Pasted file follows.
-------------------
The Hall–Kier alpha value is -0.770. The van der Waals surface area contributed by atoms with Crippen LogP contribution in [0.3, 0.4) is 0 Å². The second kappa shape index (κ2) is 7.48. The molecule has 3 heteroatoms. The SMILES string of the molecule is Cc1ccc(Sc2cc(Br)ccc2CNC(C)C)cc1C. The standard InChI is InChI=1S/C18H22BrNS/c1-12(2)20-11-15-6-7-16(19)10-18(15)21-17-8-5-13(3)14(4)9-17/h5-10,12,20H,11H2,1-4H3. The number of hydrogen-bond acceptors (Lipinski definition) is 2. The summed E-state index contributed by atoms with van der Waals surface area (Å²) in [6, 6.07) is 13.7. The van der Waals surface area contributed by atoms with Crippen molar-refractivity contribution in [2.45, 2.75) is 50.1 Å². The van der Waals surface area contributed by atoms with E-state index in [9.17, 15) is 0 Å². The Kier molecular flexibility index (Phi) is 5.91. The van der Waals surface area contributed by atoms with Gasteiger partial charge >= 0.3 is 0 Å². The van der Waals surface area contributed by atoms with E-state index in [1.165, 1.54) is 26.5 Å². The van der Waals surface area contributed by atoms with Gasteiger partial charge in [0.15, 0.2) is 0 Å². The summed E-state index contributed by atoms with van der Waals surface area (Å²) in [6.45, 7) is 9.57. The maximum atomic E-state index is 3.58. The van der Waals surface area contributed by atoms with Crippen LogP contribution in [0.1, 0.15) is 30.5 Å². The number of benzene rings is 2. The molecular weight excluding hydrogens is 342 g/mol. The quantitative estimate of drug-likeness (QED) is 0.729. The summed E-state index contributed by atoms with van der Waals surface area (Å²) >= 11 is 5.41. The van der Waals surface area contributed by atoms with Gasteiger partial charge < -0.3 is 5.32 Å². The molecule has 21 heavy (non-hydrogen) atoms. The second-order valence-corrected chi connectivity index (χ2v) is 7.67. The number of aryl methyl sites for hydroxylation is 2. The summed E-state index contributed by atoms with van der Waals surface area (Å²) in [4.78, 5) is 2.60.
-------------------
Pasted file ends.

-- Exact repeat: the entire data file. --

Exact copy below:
The Hall–Kier alpha value is -0.770. The van der Waals surface area contributed by atoms with Crippen LogP contribution in [0.3, 0.4) is 0 Å². The second kappa shape index (κ2) is 7.48. The molecule has 3 heteroatoms. The SMILES string of the molecule is Cc1ccc(Sc2cc(Br)ccc2CNC(C)C)cc1C. The standard InChI is InChI=1S/C18H22BrNS/c1-12(2)20-11-15-6-7-16(19)10-18(15)21-17-8-5-13(3)14(4)9-17/h5-10,12,20H,11H2,1-4H3. The number of hydrogen-bond acceptors (Lipinski definition) is 2. The summed E-state index contributed by atoms with van der Waals surface area (Å²) in [6, 6.07) is 13.7. The van der Waals surface area contributed by atoms with Crippen molar-refractivity contribution in [2.45, 2.75) is 50.1 Å². The van der Waals surface area contributed by atoms with E-state index in [9.17, 15) is 0 Å². The Kier molecular flexibility index (Phi) is 5.91. The van der Waals surface area contributed by atoms with Gasteiger partial charge >= 0.3 is 0 Å². The van der Waals surface area contributed by atoms with E-state index in [1.165, 1.54) is 26.5 Å². The van der Waals surface area contributed by atoms with Gasteiger partial charge in [0.15, 0.2) is 0 Å². The summed E-state index contributed by atoms with van der Waals surface area (Å²) in [6.45, 7) is 9.57. The maximum atomic E-state index is 3.58. The van der Waals surface area contributed by atoms with Crippen LogP contribution in [0.1, 0.15) is 30.5 Å². The number of benzene rings is 2. The molecular weight excluding hydrogens is 342 g/mol. The quantitative estimate of drug-likeness (QED) is 0.729. The summed E-state index contributed by atoms with van der Waals surface area (Å²) >= 11 is 5.41. The van der Waals surface area contributed by atoms with Gasteiger partial charge < -0.3 is 5.32 Å². The molecule has 21 heavy (non-hydrogen) atoms. The second-order valence-corrected chi connectivity index (χ2v) is 7.67. The number of aryl methyl sites for hydroxylation is 2. The summed E-state index contributed by atoms with van der Waals surface area (Å²) in [4.78, 5) is 2.60.